Are 2017's Network Attacks Real or Are Bitcoiners Growing Paranoid?

Over the past year or so there’s been a lot of discussion concerning ‘attacks’ on the Bitcoin network. Across forums and social media, the subjective valuations from bitcoin proponents of what an ‘attack’ on the network really is has become an extremely contentious topic.

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The Amplification of ‘Bitcoin Attacks’

Are 2017's Network Attacks Real or Are Bitcoiners Growing Paranoid?

In the early days, bitcoin enthusiasts occasionally talked about network attacks, typically discussing things like the 51 percent attack, quantum computer strikes, or an extreme denial of service onslaught from some central bank or government entity. However, these days the word ‘attack’ is used a bit more loosely than ever, as the scaling debate has made people believe almost everything is a Bitcoin network invasion.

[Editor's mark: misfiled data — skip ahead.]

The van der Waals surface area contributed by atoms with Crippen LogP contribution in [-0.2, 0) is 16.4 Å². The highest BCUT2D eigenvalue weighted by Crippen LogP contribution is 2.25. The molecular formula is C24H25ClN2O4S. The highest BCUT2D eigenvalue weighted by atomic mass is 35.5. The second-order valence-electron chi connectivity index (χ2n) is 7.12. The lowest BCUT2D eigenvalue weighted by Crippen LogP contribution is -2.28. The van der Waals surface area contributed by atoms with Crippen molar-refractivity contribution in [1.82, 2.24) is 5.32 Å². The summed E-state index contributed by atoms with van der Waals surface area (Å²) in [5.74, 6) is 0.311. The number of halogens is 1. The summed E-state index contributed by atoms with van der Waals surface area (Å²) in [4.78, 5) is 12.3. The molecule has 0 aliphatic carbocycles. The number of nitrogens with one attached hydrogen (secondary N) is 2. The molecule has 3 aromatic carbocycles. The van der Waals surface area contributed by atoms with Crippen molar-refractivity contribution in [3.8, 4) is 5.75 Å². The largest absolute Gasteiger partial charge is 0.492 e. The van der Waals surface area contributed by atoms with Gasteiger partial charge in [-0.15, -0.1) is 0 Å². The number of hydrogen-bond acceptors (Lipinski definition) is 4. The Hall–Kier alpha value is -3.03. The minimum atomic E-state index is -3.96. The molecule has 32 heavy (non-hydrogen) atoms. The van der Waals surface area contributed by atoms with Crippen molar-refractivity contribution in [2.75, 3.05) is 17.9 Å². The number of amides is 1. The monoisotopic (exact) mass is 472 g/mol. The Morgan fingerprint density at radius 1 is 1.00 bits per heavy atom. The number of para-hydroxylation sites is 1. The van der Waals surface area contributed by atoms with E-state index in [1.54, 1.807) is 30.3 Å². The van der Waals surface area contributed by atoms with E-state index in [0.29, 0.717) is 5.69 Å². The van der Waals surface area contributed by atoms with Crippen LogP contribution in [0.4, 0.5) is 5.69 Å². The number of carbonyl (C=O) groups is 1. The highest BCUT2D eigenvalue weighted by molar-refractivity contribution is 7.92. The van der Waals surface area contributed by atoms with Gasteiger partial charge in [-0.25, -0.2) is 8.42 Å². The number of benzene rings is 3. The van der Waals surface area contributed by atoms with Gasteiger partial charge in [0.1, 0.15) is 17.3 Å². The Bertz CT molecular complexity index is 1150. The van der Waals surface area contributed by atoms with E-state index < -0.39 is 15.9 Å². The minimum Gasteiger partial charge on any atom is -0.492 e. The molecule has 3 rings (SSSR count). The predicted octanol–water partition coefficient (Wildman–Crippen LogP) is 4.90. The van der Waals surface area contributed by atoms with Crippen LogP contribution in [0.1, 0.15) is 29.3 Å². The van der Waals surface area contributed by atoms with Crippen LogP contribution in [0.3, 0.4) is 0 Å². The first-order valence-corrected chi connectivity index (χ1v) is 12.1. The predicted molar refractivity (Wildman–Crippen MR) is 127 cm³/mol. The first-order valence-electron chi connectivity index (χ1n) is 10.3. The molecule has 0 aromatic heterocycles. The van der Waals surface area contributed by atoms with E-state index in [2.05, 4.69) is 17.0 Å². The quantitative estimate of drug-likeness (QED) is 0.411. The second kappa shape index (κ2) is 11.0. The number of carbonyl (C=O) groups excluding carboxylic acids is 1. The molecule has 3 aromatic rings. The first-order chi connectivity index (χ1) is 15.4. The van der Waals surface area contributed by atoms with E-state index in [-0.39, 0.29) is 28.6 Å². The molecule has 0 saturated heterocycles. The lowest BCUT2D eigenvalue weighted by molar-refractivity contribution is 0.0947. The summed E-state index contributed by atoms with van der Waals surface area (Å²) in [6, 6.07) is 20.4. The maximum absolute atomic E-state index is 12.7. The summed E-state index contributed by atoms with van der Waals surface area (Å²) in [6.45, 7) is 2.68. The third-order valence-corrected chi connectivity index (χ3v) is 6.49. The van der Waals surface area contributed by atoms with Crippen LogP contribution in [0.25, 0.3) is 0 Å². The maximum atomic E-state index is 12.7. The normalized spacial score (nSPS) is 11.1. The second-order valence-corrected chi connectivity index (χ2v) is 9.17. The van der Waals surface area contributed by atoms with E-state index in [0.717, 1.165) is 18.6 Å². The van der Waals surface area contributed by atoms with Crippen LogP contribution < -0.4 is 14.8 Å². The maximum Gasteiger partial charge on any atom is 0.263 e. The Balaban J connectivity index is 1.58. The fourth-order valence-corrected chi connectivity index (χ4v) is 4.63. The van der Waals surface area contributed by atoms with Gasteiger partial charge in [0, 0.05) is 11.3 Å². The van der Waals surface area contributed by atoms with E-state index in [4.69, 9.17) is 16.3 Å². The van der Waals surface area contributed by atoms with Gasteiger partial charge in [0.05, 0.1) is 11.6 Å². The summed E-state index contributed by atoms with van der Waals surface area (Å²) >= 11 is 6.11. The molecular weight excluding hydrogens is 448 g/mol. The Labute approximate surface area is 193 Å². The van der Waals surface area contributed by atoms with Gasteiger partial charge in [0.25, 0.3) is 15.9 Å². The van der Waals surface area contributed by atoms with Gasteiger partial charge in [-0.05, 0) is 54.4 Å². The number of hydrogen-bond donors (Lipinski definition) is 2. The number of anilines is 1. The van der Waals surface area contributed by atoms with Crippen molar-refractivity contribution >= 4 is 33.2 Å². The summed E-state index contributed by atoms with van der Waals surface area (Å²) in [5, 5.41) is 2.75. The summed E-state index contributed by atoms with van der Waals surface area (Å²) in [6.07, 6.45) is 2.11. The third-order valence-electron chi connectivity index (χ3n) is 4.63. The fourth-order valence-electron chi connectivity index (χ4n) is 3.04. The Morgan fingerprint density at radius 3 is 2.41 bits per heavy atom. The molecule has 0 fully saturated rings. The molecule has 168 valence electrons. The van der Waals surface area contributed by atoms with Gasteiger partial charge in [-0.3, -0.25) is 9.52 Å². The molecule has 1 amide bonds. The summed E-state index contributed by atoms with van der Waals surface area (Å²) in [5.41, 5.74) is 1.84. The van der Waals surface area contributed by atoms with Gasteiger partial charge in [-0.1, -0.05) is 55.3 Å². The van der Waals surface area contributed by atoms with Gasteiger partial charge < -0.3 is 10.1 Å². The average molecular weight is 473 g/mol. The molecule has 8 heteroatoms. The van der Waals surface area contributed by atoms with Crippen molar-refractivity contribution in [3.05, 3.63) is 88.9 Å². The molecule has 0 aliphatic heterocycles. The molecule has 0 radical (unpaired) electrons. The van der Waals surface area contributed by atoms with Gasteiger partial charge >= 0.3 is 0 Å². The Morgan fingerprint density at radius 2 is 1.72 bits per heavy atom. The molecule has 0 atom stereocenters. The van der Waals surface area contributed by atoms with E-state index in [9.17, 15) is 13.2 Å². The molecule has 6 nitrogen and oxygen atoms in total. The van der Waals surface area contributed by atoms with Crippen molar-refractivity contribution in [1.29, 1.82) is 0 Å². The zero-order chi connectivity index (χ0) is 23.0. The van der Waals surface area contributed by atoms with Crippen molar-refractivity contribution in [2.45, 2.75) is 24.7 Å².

For instance, when other development teams decided to create alternative clients, some individuals within the open source bitcoin community said that alternative implementations were offensive. Another example is when one side of the scaling debate told the other side to “go ahead and fork,” and they did, but were then considered ‘attackers.’ Further, the ASIC Boost controversy this year was also deemed an attack by some, while others believed it was merely mining hardware optimization.

This week was no different with the rising price of bitcoin cash and the legacy chain’s network congestion. One Reddit post exemplifies how lots of bitcoiners currently believe the network is under constant attack. The Redditor /u/logical states:

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